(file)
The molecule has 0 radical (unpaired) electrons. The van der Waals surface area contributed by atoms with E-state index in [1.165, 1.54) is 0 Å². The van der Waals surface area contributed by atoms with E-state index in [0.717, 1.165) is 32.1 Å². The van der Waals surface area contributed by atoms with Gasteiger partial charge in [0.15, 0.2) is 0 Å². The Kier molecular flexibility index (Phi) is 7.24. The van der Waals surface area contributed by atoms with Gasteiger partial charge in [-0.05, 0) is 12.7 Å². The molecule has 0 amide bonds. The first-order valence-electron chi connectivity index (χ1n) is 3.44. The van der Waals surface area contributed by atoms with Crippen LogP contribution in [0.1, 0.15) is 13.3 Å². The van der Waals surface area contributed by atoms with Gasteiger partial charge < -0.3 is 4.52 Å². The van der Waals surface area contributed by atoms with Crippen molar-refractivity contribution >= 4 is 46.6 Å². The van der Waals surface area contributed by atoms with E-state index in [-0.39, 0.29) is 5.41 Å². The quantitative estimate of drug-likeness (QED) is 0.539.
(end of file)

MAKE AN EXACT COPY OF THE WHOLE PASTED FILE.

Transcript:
The molecule has 0 radical (unpaired) electrons. The van der Waals surface area contributed by atoms with E-state index in [1.165, 1.54) is 0 Å². The van der Waals surface area contributed by atoms with E-state index in [0.717, 1.165) is 32.1 Å². The van der Waals surface area contributed by atoms with Gasteiger partial charge in [0.15, 0.2) is 0 Å². The Kier molecular flexibility index (Phi) is 7.24. The van der Waals surface area contributed by atoms with Gasteiger partial charge in [-0.05, 0) is 12.7 Å². The molecule has 0 amide bonds. The first-order valence-electron chi connectivity index (χ1n) is 3.44. The van der Waals surface area contributed by atoms with Crippen LogP contribution in [0.1, 0.15) is 13.3 Å². The van der Waals surface area contributed by atoms with Gasteiger partial charge < -0.3 is 4.52 Å². The van der Waals surface area contributed by atoms with Crippen molar-refractivity contribution >= 4 is 46.6 Å². The van der Waals surface area contributed by atoms with E-state index in [-0.39, 0.29) is 5.41 Å². The quantitative estimate of drug-likeness (QED) is 0.539.